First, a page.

Monday, February 2, 2009

Thanks, Citizen K.

When I was a lad, my teachers always told me my handwriting looked like scribbling. But I never got kudos for it, just poor marks in “penmanship”—is that still a category in grade school anymore? Probably not. Anyhoo, many grateful thanks to Citizen K. for awarding yours truly, along with four other very deserving blogs, the “Superior Scribbler" award, which he recently received himself (& very deservedly so). I’ve been most grateful to the folks who’ve been coming to Robert Frost’s Banjo, both the ones I know about in my “real life,” & the ones I’ve come to know in this “virtual one.” It’s gratifying & humbling in a way to be a part of such a rich community.

Here are the rules:

1. Name five other Superior Scribblers to receive this award.
2. Link to the author and name of the blog that gave you the award.
3. Display the award on your blog with this LINK which explains the award.
4. Click on the award at the bottom of the link and add your name to the bottom of the list.
5. Post the rules.

As part of the award, I need to pick five worthy blogs: as I said when I needed to pick five for the Premio Dardos, the tough part is keeping it to five; there are definitely blogs beyond the five I decided on that I’d like to name, & if I’m fortunate enough to be in this position again, I’ll certainly do so. I did exclude the five I picked for the Premio Dardos earlier. The five I picked, in alphabetical order by blog are:

Jacqueline T Lynch: Another Old Movie Blog: This is a real favorite (among favorites) of mine, as is Jacqueline’s New England Travels blog. Ms Lynch is a gifted writer with great insights; she’s also a writer who seems very grounded in her topic, whether it’s just presenting interesting facts or framing a film or a landmark in an engaging way. Her post today on John Ford’s My Darling Clementine was just excellent.

Cheryl Cato at Lizzy Frizzfrock: Citizen K. wrote about bloggers who are able to convey a sense of place, & I’d put Cheryl Cato in this category. She takes us for a tour of Austin, TX & its environs, & makes us understand what she loves about this area. There are a lot of excellent photos on this blog, & I was especially taken by some Cheryl took on a birding trip with her husband. I also was taken by the Edna St. Vincent Millay verse Cheryl presented on today’s Silent Poetry Reading.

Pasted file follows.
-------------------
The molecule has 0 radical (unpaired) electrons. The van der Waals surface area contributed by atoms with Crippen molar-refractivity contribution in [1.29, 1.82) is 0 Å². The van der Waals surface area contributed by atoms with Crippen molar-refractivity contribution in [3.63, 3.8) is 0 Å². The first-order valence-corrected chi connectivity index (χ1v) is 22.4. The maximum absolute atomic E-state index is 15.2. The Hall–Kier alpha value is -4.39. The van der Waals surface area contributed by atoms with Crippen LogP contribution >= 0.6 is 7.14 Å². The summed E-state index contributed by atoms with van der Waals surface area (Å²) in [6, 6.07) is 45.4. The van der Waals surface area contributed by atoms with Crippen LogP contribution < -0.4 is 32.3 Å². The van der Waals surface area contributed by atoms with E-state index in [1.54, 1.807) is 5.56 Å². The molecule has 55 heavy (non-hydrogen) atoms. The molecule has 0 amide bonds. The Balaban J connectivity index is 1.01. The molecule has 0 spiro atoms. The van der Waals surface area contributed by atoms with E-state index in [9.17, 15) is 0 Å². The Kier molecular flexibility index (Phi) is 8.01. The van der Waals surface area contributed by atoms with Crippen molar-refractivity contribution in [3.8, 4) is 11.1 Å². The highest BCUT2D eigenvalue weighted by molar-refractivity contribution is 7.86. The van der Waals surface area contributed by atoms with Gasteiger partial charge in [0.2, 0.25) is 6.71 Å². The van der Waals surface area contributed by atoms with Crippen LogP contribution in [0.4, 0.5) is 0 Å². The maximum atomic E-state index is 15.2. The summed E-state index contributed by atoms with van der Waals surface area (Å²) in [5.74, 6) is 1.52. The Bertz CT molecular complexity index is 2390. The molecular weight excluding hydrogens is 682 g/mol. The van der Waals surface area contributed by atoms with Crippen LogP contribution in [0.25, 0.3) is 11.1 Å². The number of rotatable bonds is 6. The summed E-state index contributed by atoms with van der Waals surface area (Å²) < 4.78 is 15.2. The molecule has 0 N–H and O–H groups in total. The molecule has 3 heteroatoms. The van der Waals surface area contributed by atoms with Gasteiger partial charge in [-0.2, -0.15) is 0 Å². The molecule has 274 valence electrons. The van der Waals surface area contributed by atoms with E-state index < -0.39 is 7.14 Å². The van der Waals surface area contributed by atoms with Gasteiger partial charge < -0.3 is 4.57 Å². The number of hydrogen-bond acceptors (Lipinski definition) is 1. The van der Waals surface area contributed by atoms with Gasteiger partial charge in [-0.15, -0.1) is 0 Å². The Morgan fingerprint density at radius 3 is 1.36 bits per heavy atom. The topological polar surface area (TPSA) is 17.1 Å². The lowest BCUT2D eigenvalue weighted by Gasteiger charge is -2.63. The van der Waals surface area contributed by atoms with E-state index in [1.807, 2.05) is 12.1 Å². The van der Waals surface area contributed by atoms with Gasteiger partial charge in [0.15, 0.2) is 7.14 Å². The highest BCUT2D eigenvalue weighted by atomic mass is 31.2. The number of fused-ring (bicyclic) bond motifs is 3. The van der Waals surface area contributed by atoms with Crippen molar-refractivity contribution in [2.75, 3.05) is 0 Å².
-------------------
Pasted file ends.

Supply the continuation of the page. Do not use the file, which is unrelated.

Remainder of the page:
Raquelle at Out of the Past: A Classic Film Blog: This is a really entertaining classic film blog—despite the title, it doesn’t focus on film noir, but presents reviews & fun information about a wide variety of classic flicks. There are some fun features: for example, Quel Interprétation, which showcased Raquelle & friends costuming themselves as appropriate to a given film; but in what seemed to me a really inspired idea, Raquelle recently expanded this to include recipes for a delicious dinner based on meals served in the movie The Fortune Cookie. Like Jacqueline T Lynch’s Another Old Movie Blog, Raquelle’s Out of the Past is a must-read for classic film fans.

David King at Pics & Poems: Mr King’s blog, originating from the UK, is a wonderful compendium of aesthetics—poetry, visual arts, & various oddments like speculating on what type of wine some famous poets would have produced had they been vinters, not versifiers—for instance: “W.B Yeats: A somewhat grandiloquent wine, at times having more the characteristics of a slightly sticky liqueur. Ideal for the grand occasion, though be warned that this fine, slightly hallucinatory drink, has suggestions both of majesty and rebellion in its heady bouquet.” Mr King’s post “Like what you’re looking at, then?” is a must read for anyone interested in viewer (or by extension, reader) response to artwork.

T. at Premium T.: Another bloggy poet who consistently produces sharp observation & crisp writing. T. had a post when I first stopped by her blog last fall that described the day a new piano arrived; I still think this is one of the most memorable personal blog entries I’ve read. Her poetry also shows her clear thinking & wit; & you never know exactly what you’re going to get when you go to Premium T.; it could be a poem, it could be a meditation on the bleakness of winter, it could be a story from her past, or a photo of her workspace, or a recipe. A blog I strongly recommend, & one that really deserves the “Superior Scribbler.”


  1. John -- you are far too kind! When the days are grim and spring seems like a far-off fantasy, it's words like these from you that make it all worthwhile. Heartfelt thanks.

  2. Thank you so much, John. I'm very grateful for your visits to my blog, and this is especially humbling.

    Your connecting poor penmanship with the award fits in my case, too.

  3. T. & Jacqueline-- I'm so glad to be able to pass this on to such deserving folks. T: Eberle & I are having the same feelings about far-off spring-- I'm not a winter person at all, despite my Vermont upbringing (or because of it?!) Jacqueline: I always look forward to your posts appearing on Google reader-- penmanship: if only my 4th grade teacher could see me now!

  4. Hi John,

    Thank you very much for this award. It's very kind of you. I'm very glad that you enjoy my blog. I just signed up as one of your readers on the feed and am enjoying yours too!

  5. Hi Raquelle:

    Thanks to you as well! I also really enjoyed the "Breaking the Code" box set you designed-- meant to mention that in this post.


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